Veterans

October 21, 2015
 

Soldiers missing from Vietnam War accounted for

The Department of Defense POW/MIA Accounting Agency announced Oct. 16 that the remains of three servicemen, missing from the Vietnam War, have been identified and will be buried with full military honors.
Army Maj. Dale W. Richardson, of Mount Sterling, Ill.; SSgt. Bunyan D. Price Jr. of Monroe, N.C.; and Sgt. Rodney L. Griffin of Mexico, Mo., have been accounted for. Price was buried April 11 in Belmont, N.C.; Griffin was buried April 25 in his hometown; Richardson was buried Aug. 29 in Mountain View, Ark.; and the group remains representing the crew were buried Oct. 20 in Arlington National Cemetery.
Richardson, Price, and Griffin, all assigned to 2nd Battalion, 34th Armor Regiment, 25th Infantry Division, were passengers aboard an UH-1H Iroquois (Huey) helicopter that was en route to Fire Support Base Katum, South Vietnam, when it was diverted due to bad weather. After flying into Cambodian airspace, the aircraft came under heavy enemy ground fire, causing the pilot to make an emergency landing in Kampong Cham Province, Cambodia. The Huey’s four crewmen and its four passengers survived the landing. One crewman was able to evade being captured by enemy forces and later returned to friendly lines. The other three crewmen and one passenger were captured. Two of the captured crewmen were released by the Vietnamese in 1973, and the remains of the other two captured men were returned to U.S. control in the 1980s and identified. Richardson, Price, and Griffin died at the site of the crash during a fire fight with enemy forces. Their remains were not recovered after the fire fight.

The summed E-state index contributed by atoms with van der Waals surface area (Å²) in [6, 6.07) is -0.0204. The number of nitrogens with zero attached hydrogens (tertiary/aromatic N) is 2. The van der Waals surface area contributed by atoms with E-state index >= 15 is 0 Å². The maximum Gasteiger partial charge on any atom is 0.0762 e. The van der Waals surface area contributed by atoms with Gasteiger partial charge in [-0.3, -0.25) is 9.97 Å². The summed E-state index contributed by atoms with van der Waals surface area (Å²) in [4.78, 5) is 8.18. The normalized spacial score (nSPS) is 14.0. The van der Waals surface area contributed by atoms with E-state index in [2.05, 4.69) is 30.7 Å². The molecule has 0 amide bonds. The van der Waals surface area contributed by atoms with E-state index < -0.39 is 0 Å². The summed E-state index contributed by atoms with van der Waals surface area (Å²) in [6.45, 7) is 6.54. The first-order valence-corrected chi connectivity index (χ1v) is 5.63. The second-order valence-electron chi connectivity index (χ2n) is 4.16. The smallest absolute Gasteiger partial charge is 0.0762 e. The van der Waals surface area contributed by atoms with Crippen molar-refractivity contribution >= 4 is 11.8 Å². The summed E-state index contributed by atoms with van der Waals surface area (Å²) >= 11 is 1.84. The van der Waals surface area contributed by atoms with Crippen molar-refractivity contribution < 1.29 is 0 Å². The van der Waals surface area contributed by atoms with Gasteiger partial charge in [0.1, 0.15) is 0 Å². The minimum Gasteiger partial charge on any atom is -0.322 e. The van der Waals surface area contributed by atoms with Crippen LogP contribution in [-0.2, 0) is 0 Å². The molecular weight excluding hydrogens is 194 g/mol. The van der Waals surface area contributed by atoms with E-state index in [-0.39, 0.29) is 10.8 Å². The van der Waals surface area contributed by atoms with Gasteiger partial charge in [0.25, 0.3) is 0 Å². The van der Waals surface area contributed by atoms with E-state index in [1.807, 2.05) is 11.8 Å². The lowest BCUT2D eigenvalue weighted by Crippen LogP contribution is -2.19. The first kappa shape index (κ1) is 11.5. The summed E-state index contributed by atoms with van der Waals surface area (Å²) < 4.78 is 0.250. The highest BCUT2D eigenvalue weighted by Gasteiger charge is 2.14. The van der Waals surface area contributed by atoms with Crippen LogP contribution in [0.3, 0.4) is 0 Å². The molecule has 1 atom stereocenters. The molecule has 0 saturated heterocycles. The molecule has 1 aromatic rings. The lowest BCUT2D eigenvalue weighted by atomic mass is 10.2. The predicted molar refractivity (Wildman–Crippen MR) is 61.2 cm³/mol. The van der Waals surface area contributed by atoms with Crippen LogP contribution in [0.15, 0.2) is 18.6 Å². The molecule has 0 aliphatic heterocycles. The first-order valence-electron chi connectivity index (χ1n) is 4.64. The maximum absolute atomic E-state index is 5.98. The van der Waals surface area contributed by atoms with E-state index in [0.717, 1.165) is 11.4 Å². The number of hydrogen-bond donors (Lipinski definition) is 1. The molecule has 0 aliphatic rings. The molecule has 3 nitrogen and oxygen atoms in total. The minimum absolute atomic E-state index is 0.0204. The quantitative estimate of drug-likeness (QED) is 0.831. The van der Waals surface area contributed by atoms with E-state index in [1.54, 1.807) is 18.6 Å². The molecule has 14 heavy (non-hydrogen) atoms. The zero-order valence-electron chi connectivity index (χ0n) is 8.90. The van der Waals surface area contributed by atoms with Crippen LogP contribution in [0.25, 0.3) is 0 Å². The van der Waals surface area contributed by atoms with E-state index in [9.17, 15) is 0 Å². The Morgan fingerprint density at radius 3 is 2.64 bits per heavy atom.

From 1992 through 2008, joint U.S./Kingdom of Cambodia teams investigated the site without success. On Feb. 18, 2009, a joint team interviewed witnesses in the Memot District of Cambodia who claimed to have information on the loss. The witnesses identified a possible burial site for the unaccounted for servicemen. The team excavated the burial site but was unsuccessful locating the remains.
From Jan. 16, 2010 to March 11, 2011, joint U.S./K.O.C. teams excavated the area, but were unsuccessful recovering the crewman’s remains.
In February 2012, another joint U.S./K.O.C. team re-interviewed two of the witnesses. The witnesses identified a secondary burial site near the previously excavated site. The team excavated the secondary burial site and recovered human remains and military gear from a single grave.
In the identification of Richardson, scientists from DPAA and the Armed Forces DNA Identification Laboratory analyzed circumstantial evidence and used forensic identification tools, to include mitochondrial DNA, which matched his sister.
In the identification of Price, scientists from DPAA and AFDIL analyzed circumstantial evidence and used forensic identification tools, to include mitochondrial DNA, which matched his brothers and sisters.
In the identification of Griffin, scientists from DPAA and AFDIL analyzed circumstantial evidence and used forensic identification tools, to include mitochondrial DNA, which matched his brothers.
Today there are 1,626 American service members that are still unaccounted for from the Vietnam War.
For additional information on the Defense Department’s mission to account for missing Americans who went missing while serving our country, visit the DPAA website at www.dpaa.mil or call 703-699-1420.




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